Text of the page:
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Holiday parade in downtown Youngstown MAKING SPIRITS BRIGHT - The Vindicator

The annual holiday parade and Christmas tree lighting in downtown Youngstown has been getting bigger every year, and this year’s event promises to be the best yet.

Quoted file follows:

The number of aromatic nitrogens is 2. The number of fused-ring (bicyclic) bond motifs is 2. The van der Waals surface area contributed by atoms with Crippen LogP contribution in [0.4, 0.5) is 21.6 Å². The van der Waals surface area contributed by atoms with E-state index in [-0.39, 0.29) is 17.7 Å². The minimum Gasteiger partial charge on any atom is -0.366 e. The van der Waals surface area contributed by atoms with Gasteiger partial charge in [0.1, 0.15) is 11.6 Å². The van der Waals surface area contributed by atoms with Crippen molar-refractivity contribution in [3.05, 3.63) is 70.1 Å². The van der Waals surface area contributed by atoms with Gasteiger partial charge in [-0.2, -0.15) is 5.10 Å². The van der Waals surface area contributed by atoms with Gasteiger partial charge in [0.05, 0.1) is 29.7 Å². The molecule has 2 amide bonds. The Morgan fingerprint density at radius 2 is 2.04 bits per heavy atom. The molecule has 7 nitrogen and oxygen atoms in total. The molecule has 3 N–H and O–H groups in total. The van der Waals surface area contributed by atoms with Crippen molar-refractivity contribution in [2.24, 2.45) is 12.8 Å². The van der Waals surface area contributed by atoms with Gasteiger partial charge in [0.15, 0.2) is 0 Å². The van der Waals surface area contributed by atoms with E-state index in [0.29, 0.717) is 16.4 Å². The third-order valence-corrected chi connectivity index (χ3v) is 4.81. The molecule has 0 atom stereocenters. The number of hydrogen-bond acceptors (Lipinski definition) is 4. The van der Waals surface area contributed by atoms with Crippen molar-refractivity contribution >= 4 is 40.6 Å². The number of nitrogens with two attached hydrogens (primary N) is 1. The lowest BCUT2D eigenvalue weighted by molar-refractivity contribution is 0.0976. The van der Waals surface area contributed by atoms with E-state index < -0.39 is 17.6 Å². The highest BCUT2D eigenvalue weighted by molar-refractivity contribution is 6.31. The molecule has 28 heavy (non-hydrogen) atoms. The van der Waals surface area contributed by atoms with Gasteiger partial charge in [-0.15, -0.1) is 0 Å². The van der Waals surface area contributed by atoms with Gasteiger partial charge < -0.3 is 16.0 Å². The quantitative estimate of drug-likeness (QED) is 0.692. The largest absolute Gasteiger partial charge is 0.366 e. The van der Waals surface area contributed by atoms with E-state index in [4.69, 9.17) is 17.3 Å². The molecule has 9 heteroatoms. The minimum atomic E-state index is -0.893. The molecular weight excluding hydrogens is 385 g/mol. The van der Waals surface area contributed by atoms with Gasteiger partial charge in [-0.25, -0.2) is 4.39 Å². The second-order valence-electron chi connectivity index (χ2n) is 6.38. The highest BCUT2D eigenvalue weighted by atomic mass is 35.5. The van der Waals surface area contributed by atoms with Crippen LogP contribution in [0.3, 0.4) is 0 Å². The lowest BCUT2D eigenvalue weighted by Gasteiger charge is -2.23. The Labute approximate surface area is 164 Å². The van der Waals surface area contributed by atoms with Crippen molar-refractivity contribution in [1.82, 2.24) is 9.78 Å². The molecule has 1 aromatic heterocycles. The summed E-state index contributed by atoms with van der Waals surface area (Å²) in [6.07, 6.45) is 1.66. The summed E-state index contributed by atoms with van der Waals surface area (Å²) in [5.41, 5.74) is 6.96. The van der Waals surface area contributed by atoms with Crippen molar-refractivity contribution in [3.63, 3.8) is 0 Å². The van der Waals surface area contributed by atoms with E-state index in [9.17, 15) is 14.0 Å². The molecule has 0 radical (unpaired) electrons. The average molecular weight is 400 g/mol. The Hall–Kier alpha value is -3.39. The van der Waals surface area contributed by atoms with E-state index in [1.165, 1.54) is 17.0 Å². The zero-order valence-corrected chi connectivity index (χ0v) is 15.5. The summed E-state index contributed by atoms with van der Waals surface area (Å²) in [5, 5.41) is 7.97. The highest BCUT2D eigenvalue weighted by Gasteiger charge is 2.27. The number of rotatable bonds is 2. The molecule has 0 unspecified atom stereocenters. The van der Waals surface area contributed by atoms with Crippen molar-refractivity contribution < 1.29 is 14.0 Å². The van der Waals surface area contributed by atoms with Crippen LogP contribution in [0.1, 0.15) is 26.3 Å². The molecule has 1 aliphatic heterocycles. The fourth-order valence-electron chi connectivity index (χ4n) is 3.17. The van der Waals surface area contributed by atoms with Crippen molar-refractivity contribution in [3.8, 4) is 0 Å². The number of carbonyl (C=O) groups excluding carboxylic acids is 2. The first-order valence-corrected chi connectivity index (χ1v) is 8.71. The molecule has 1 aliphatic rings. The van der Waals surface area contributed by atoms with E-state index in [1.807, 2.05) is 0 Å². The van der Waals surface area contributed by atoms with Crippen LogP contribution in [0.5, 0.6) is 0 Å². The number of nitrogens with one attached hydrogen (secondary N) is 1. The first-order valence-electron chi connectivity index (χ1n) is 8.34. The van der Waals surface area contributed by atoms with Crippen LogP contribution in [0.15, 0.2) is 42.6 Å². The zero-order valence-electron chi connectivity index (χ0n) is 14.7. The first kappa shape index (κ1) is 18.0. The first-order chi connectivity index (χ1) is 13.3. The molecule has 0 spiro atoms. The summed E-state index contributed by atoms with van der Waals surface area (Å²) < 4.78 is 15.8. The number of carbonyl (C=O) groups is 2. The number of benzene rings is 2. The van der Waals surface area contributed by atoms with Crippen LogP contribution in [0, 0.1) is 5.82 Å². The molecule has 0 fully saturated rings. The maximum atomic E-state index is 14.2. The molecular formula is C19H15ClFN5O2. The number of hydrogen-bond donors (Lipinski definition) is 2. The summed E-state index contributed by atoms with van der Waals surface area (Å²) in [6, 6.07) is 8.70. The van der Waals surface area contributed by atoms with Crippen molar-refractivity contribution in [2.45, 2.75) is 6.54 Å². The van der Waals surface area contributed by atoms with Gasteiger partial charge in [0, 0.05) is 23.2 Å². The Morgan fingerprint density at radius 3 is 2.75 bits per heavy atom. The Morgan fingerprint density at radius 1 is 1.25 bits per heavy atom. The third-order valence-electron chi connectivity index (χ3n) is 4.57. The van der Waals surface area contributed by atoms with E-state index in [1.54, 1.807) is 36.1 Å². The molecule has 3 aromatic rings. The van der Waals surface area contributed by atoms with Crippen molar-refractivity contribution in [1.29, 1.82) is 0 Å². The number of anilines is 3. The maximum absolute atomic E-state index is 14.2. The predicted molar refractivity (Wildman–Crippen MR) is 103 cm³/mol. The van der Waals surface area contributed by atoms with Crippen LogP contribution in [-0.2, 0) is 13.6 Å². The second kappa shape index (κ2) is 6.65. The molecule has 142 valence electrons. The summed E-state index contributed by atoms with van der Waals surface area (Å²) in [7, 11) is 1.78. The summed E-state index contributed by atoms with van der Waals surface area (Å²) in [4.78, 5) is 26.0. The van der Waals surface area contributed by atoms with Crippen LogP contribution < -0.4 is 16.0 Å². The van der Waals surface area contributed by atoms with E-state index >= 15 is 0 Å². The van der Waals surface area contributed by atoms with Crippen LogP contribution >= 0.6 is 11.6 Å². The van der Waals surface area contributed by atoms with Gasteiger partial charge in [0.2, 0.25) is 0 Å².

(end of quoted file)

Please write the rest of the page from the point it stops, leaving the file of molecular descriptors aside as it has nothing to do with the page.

The five downtown-gateway art projects are the result of the INPLACE project, which was funded by a $100,000 grant from the National Endowment for the Arts and administered by Youngstown State University. Three of the projects have been completed for several weeks. They are a sculpture in front of The Vindicator building; a bus shelter that repurposes a shipping container on East Boardman Street; and a small outdoor stage on North Hazel Street, between Commerce Street and Rayen Avenue. The fourth and fifth projects will make their debut Friday night. A system that will use lighting technology to project messages and art on the south side of the City Hall annex when it’s complete is one. The other is the lighting of the unused concrete railway arch bridge over Mahoning Avenue, just a few blocks west of downtown. The lighting project will use the Stambaugh Building on Central Square as its canvas Friday night. The building is currently being renovated into a Doubletree Hotel. The railroad arch lighting might be the most unusual of the five projects. It was being installed this week. “If all goes well, we’ll have it turned on Friday,” said David Tamulonis, the Boardman native and Youngstown resident who was a principal designer of the project. There will be nine energy-efficient LED lights down the middle of the arch’s ceiling, and continuous LED light strips around both edges, he said. “The lights are amber, dark orange-ish, and will give the effect of a glowing steel furnace,” said Tamulonis, a recent YSU grad who is the marketing coordinator of Youngstown Neighborhood Development Corporation. Tamulonis was part of a group of YSU and Kent State University students who took part in a design effort put together by the McDonough Museum a few years ago. The goal was to find ways to improve the Mahoning Commons neighborhood and create links between downtown and Mill Creek Park. He based it on similar public lighting projects in other cities. To read the full story from The Vindicator, click here.